On another front, Amazon also recently announced their plans to release their own music player. In this sphere, Amazon is looking to compete with iTunes and Apple’s dominance in the music downloading sector. Initially, Apple surprised everyone with the foray into the music player and download market. What was even more surprising was they were able to pull it off, shown by their recent celebration of the 1 billionth downloaded song. Apple continues to command the largest market share, while warding off attempts from the likes of Walmart (the largest brick and mortar music retailer in the US.) Amazon is pursuing a subscription based model, sensing that Napster has failed to gain much traction. Because Amazon customers already pay for music, they will avoid Napster’s difficult challenge of convincing their millions of previous users to start paying for a service that they once had for free, albeit illegally. Amazon’s challenge will be to persuade people to rent their music from Amazon, rather than buy it outright. Both Real and Napster only have a fraction of Apple’s customers, however the subscription model does have higher profit margins than the pay per song of iTunes.
It is a logical step for Amazon, who sells large numbers of CDs, DVDs and portable music devices (including iPods.) As more people download music, Amazon realizes that it needs to protect its markets. In Amazon’s scheme, users can download as much music as they want, however, if they cancel their subscription, the music will no longer play on their devices. The model tests to see if people are willing to rent their music, just like they rent DVDs from Netflix or borrow books from the library. I would feel troubled if I didn’t outright own my music, however, I can see the benefits of subscribing to access music and then buying the songs that I liked. However, it appears that if you will not be able to store and play your own MP3s on the Amazon player and the iPod will certainly not be able to use Amazon’s service. Amazon and partner Samsung must create a device compelling enough for consumers drop their iPods. Because the iPod will not be compatible with Amazon’s service, Amazon may be forced to sell the players at heavy discounts or give them to subscribers for free, in a similar fashion to the cell phone business model. The subscription music download services have yet to create a player with any kind of social or technical cachet comparable to the cultural phenomenon of the iPod. Thus, the design bar has been set quite high for Amazon and Samsung. Amazon’s intentions highlight the issue of proprietary content and playback devices.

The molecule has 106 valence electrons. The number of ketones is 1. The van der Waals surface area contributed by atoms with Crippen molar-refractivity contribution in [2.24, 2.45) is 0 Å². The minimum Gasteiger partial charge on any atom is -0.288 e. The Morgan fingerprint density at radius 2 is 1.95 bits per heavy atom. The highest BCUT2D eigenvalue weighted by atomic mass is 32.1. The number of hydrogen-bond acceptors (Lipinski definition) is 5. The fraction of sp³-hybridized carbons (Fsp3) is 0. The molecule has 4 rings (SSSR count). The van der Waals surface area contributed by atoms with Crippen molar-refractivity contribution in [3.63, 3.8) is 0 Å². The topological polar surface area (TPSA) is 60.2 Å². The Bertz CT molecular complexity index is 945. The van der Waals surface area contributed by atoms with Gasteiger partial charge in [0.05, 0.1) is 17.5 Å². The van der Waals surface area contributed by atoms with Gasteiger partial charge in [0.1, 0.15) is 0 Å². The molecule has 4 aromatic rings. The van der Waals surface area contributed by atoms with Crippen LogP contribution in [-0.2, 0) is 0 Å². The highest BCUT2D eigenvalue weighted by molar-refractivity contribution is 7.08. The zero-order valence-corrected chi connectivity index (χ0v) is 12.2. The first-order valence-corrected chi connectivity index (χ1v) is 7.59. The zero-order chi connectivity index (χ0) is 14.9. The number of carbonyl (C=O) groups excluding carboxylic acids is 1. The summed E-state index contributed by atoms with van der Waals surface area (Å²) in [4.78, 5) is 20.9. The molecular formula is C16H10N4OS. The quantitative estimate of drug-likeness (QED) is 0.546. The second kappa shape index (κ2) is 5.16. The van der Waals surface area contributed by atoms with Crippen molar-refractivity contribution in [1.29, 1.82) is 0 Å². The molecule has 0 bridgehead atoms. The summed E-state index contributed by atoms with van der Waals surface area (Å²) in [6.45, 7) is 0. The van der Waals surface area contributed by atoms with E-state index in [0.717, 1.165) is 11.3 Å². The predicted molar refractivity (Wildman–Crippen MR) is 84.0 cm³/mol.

While all these companies jockey for position in the marketplace, there is little discussion on the relationship between wedding content to a particular player or reader. Print, painting, and photography do not rely on a separate device, in that the content and the displayer of the content, in other words the vessel, are the same thing. In the last century, the vessel and the content of media started to become discreet entities. With the development of transmitted media of recorded sound, film and television, content required a player and different manufacturers could produce vessels to play the content. Further, these new vessels inevitably require electricity. However, standards were formed so that a television could play any channel and the FM radio could play any FM station. Because technology is developing at a much faster rate, the battle for standards occur more frequently. Vinyl records reigned for decades where as CDs dominated for about ten years before MP3s came along. Today, a handful of new music compression formats are vying to replace MP3. Furthermore, companies from Microsoft and Adobe to Sony and Apple appear more willing to create proprietary formats which require their software or hardware to access content.
As more information and media (and in a sense, ourselves) migrate to digital forms, our reliance on often proprietary software and hardware for viewing and storage grows steadily. This fundamental shift on the ownership and control of content radically changes our relationship to media and these change receive little attention. We must be conscious of the implied and explicit contracts we agree to, as information we produce and consume is increasingly mediated through technology. Similarly, as companies develop vertical integration business models, they enter into media production, delivery, storage and playback. These business models create the temptation to start creating to their own content, and perhaps give preferential treatment to their internally produced media. (Amazon also has plans to produce and broadcast an Internet show with Bill Maher and various guests.) Both Amazon and Blu-Ray HD-DVD are just current examples content being tied to proprietary hardware. If information wants to be free, perhaps part of that freedom involves being independent from hardware and software.